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1930 Fay Wray Publicity Photo
Fay Wray's star
Young Hollywood Starlet
Before the age of 20, Fay Wray was deemed a Hollywood starlet in the company with the likes of Mary Astor and Janet Gaynor.
Fay Wray was born, Vina Fay Wray on the 15th of September, 1907 - to Mormon parents (Joseph Heber Wray from England and Elvina Marguerite Jones from Salt Lake City) and the location of her birth was the tiny little town of Cardston, in the Western Canadian province of Alberta. Fay was one of six children and the family didn't stay living in Canada very long. By 1912, the Wray family relocated to the U.S.A., and spent time in a couple of locations in the state of Utah before finally moving to settle more permanently in Hollywood, California.
Fay managed to get a small role in a short historical film (in 1923) when she was only 16 and then landed a major role in the 1925 silent film called, The Coast Patrol.
Wray was one of the WAMPAS (1922-1934) Baby Stars of 1926. People were put on this list who were considered young up and coming female stars just on the verge of breaking out as full fledged movie star/entertainment material. WAMPAS Baby Stars helped promote these fledglings as selected by the W.estern A.ssociation of M.otion P.icture A.dvertisers.
By the time Wray was on the promotion/starlet list with WAMPAS, she'd already begun a contract with Universal Studios and acting, usually in tandem with Buck Jones in low budget Westerns.
In no time at all, Wray was involved in a contract with Paramount Pictures. She played the female lead in the 1928 movie, The Wedding March, directed by Erich Von Strohelm, and she stayed working in Paramount films until "talkies" firmly established themselves in the early 1930's... Soon after, moviegoers would hear what is considered probably one of Hollywood's most notable and oft-mentioned SCREAMS!!!
Yes, once talkies became more commonplace, movie audiences got to hear Fay Wray scream like crazy in RKO's King Kong movie of 1933. (And yes, Wray went under contract at yet another, different motion picture company).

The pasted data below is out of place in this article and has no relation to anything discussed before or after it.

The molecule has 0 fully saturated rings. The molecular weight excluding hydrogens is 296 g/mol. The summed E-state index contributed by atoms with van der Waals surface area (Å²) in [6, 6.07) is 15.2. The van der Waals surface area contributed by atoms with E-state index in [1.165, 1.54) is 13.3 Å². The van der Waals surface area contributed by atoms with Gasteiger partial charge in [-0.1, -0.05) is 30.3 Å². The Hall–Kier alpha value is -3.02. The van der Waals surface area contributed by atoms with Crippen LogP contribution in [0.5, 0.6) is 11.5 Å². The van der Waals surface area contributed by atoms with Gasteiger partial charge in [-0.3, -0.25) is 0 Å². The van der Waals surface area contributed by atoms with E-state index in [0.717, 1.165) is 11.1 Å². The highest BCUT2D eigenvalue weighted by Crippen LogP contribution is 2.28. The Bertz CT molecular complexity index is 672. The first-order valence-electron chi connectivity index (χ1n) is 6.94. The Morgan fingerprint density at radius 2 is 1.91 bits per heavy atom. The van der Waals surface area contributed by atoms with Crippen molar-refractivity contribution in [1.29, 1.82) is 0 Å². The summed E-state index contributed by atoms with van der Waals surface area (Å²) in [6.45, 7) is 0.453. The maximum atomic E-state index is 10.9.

King Kong wasn't Wray's first role once talkies were "in," where the audience heard her scream. She performed in horror genre movie, Doctor X (1932 - First National Pictures/Warner Bros. Pictures Inc.) before the King Kong role came along.
Fay Wray in Doctor X - Trailer
Best Scream In Early Hollywood
Fay Wray has been considered the ultimate "Scream Queen" since the early 30's. Even though she passed away at the age of 96 in 2004, most people still consider her the first and best Scream Queen of Hollywood.
Some say that Wray was lucky to have landed the role of Ann Darrow in King Kong and for the movie to have been such a success because her roles declined in quality from there. Though she stayed active in the movies, she never got a role as good as the Ann Darrow one again and acted in lower budget movies and on television after the King Kong movie.
Following King Kong and "the scream from King Kong," subsequent female horror movie actresses and their screams in the movies were all compared to the Fay Wray/Ann Darrow scream - leading to a "Scream Queen List" that is still in flexible use today. The Scream Queen List is primarily full of horror and slasher movie actresses and a modern day list includes actresses such as Linda Blair (Exorcist, Exorcist II, Hell Night, The Evil Dead and Evil Dead II, among others), Jamie Lee Curtis (Halloween, Halloween II, The Fog, Halloween H2O, Prom Night, among others - PLUS - JLCurtis is the daughter of a very famous Scream Queen - Janet Leigh - who definitely did scream good and loud in the movie Psycho), Drew Barrymore (Firestarter, Altered States, Cat's Eye, Scream, and more).